There are only Darwinian pretenses about them.
In thinkpiece “Locke, Darwin, and America’s Future” (New Atlantis,, Winter 2011) Peter Augustine Lawler muses on how Locke and Darwin changed American thinking:
… for Darwin, the dignity I accord to my particular being is an illusion. I exist for the species (or the family or tribe), and my particular being makes but an insignificant contribution to the replicative success of the species (or the family or the tribe). Everything I do is done as a being meant to be species fodder, and so I live, above all, to generate better replacements. But I have no purpose that makes my own destiny irreplaceable or uniquely significant; nature is indifferent to me. Not only can and will nature readily dispense with me, but my experiences of individuality are illusions that distract me from what I am really meant to do.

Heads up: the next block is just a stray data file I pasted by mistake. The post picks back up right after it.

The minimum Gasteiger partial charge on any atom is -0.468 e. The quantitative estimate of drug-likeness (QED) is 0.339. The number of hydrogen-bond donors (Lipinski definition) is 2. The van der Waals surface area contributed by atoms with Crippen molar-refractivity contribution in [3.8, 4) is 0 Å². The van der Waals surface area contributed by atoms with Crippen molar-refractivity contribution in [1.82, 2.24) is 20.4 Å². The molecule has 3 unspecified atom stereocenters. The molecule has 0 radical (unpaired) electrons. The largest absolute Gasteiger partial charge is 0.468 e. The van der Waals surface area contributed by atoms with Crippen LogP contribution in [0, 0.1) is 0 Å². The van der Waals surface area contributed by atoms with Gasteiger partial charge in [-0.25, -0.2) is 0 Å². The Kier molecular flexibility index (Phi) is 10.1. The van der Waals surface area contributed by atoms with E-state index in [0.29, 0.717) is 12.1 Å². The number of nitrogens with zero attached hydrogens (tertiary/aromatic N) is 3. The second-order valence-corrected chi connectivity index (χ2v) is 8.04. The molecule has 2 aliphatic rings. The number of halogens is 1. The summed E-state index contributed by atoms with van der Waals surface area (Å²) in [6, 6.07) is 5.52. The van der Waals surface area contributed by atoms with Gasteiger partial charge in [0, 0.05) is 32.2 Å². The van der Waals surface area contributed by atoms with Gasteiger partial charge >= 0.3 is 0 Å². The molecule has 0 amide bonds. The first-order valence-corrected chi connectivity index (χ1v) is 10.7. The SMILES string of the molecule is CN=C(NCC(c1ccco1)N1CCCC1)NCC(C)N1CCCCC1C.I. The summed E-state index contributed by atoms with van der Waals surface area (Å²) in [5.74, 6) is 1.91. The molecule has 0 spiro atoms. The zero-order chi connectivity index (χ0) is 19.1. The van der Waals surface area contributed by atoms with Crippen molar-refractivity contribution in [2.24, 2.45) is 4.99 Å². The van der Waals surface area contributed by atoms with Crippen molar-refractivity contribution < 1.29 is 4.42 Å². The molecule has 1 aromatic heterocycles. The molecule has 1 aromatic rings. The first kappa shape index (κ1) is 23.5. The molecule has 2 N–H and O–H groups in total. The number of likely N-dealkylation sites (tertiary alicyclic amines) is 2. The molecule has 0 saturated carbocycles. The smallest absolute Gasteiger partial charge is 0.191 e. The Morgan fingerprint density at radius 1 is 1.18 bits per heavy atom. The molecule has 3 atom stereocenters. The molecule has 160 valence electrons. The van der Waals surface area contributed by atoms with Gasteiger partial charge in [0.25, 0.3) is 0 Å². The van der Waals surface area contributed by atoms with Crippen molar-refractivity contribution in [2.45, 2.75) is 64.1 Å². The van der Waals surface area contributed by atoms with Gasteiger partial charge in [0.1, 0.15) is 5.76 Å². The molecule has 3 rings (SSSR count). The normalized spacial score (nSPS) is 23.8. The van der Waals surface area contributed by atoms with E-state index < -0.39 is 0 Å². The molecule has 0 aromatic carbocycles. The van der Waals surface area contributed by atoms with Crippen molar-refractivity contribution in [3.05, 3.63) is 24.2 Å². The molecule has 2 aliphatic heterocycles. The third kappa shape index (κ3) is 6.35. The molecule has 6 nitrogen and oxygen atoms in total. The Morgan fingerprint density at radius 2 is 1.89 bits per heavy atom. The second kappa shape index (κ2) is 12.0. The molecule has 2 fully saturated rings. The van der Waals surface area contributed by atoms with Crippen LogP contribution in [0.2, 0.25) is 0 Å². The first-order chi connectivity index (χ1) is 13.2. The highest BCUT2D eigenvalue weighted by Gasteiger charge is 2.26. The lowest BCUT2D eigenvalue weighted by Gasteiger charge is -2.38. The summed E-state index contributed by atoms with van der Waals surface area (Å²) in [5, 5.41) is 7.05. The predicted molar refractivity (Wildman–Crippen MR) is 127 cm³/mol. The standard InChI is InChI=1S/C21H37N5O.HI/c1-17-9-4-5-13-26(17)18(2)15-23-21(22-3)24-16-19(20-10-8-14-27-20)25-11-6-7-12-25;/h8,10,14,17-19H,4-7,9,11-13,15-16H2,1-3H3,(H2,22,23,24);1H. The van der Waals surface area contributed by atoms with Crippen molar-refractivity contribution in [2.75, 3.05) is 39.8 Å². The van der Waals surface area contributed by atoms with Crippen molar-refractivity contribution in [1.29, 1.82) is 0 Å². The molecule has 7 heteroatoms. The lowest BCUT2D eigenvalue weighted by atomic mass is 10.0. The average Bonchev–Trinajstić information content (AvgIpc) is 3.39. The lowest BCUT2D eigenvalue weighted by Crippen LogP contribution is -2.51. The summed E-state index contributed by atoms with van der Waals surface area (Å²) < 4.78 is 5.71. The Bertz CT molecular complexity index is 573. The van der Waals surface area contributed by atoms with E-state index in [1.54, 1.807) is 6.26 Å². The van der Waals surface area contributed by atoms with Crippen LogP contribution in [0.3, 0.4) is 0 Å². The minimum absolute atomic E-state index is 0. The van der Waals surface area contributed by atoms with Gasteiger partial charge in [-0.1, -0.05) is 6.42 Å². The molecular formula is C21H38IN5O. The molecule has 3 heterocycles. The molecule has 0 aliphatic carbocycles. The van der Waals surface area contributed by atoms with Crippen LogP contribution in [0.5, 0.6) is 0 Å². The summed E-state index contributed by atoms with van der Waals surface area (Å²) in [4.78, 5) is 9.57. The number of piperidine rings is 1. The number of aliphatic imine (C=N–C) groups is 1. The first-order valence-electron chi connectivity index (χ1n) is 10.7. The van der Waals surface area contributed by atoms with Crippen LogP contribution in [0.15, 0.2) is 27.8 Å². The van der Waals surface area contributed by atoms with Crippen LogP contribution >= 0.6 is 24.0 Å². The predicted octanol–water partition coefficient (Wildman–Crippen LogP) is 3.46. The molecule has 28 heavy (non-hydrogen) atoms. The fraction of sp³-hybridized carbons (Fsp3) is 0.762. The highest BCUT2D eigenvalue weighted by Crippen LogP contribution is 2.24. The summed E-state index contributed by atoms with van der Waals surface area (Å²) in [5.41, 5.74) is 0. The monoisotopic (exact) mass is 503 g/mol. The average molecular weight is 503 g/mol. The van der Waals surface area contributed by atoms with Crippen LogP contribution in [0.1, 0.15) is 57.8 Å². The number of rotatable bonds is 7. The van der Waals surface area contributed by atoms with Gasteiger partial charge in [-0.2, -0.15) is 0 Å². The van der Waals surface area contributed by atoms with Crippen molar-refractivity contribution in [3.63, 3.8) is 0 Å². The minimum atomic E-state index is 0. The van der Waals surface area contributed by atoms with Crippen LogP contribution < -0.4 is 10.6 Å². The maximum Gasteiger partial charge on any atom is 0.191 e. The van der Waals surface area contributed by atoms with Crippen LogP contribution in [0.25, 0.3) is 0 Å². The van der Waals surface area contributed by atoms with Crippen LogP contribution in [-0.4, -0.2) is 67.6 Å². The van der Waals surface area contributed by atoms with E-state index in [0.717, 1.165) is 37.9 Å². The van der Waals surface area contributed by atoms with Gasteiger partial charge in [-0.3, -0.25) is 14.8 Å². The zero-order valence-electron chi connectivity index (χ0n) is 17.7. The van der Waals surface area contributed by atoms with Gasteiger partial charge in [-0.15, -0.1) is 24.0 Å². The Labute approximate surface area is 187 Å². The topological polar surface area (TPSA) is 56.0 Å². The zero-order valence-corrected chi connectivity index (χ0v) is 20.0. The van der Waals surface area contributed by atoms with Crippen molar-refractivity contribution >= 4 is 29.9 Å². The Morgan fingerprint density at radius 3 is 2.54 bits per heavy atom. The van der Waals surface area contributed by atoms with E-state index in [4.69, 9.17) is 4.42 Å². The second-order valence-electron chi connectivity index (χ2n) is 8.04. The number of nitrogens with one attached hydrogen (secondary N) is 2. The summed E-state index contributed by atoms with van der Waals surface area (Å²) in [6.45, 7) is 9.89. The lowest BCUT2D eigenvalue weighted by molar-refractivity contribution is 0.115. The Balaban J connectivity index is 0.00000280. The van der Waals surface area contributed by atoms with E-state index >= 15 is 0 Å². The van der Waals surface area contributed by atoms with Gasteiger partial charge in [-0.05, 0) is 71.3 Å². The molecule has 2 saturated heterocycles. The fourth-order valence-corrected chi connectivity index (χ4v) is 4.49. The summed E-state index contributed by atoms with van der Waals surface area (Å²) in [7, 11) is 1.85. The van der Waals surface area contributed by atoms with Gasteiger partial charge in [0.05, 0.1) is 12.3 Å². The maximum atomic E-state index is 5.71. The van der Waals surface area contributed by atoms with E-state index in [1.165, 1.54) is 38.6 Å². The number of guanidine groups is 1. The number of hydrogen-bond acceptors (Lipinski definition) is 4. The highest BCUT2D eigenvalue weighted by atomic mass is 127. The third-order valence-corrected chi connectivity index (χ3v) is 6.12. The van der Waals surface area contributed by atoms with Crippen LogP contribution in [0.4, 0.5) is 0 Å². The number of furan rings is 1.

The species depends on the typical, anonymous behavior of a large number of beings basically just like me. In that sense there is, as some say, such a thing as Darwinian conservatism (though this idea is undermined by the evolutionary need for what is typical to be both variable and susceptible to change). But there are not any Darwinian natural rights, and there is no natural basis for the idea that the person is a rational animal open to the truth about all things, or that the person secures his or her dignity by submitting to some universal moral law. Lockean individualistic politics seemed to be discredited by a new science that subordinated the illusory individual to the reality of various social collectivities. Nineteenth- and twentieth-century political innovations were often about rejecting what were seen as the scientific deceptions that had produced the individual and his unnatural alienation. More.
Throw in Michael Ruse’s insight that ethics is an illusion, and you are well placed to understand what Darwin has done for America.